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In this problem, we use the Method of Images and get the resulting properties of the charge distribution on the plane. At the end of this process, Griffiths, in Introduction to Electrodynamics, comments that we could have said that the charge on the plane was going to be $-q$ with some hindsight. How can this result have been obvious before arriving at the solution mathematically? I can't think of any thought process that would lead to the same conclusion.

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I think that the "hindsight" goes as follows?

Electric field lines start on a positive charge and end on a negative charge so where else can the electric field lines from the $q$ charge go but to the infinite grounded conducting plate?

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  • $\begingroup$ I understood the part that the grounded plate is going to be negatively charged and the field lines will terminate perpendicular to the surface. I specifically want to know how does one guess that the charge will be $-q$ exactly $\endgroup$ – user117913 Feb 12 '17 at 9:10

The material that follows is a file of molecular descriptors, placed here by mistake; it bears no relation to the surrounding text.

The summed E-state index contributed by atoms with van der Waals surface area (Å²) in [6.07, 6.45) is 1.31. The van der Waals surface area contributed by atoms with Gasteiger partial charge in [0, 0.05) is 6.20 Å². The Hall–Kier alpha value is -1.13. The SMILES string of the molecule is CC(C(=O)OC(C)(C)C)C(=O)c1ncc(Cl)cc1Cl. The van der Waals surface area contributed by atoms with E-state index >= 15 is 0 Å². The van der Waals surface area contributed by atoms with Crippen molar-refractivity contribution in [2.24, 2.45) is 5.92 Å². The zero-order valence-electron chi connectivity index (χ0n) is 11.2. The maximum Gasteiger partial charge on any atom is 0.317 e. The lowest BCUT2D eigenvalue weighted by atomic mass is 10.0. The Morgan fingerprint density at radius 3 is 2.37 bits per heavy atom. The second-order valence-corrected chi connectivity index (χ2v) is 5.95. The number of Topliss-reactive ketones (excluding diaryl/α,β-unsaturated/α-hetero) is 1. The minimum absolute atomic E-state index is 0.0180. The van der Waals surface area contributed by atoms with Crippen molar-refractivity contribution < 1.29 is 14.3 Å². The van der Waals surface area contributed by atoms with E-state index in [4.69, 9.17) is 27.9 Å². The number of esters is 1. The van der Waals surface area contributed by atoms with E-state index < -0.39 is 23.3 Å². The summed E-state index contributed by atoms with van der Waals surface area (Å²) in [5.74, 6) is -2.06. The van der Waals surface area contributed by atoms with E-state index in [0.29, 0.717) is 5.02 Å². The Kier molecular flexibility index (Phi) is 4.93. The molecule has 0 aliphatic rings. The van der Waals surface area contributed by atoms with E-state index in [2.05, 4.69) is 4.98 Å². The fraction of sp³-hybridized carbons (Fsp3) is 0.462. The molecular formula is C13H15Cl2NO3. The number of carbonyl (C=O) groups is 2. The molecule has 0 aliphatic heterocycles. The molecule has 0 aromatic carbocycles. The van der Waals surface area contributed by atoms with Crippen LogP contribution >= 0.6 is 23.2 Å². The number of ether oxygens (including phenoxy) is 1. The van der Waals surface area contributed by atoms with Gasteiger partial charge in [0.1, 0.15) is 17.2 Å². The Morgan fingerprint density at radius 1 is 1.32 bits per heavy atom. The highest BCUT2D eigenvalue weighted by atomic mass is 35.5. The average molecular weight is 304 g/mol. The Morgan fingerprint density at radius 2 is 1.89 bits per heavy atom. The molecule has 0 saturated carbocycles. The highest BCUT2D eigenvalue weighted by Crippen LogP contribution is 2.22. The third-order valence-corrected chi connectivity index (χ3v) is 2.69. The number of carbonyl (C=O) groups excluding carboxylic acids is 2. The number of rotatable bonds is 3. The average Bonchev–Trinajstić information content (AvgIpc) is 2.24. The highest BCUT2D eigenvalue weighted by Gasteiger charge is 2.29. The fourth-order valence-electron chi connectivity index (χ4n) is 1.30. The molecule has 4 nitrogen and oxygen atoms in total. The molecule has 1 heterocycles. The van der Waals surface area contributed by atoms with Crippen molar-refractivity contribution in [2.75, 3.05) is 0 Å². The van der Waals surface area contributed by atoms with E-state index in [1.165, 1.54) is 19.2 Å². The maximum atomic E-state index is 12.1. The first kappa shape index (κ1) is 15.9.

• $\begingroup$ By assuming that there are a certain number of electric field lines leaving a $=q$ charge and the same number are arriving at a $-q$ charge. Gauss can be used by having a Gaussian surface around the $+q$ charge and another Gaussian surface above the infinite conducting plane. $\endgroup$ – Farcher Feb 12 '17 at 9:12
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Maybe if I say this less laconically it will be clearer: We are assuming there is no E field below the grounded plane. Look at how your charge density formula was derived. If you don't make an assumption like this you can't figure out the charge density. For instance if the image charge was a real charge there would be field below the plane and the charge on the plane would be zero.

There is no E field below so if we take a Gaussian surface with one side below the plane and the other sides going off to infinity, there is no flux, therefore no net charge, therefore the plane must contain -q.

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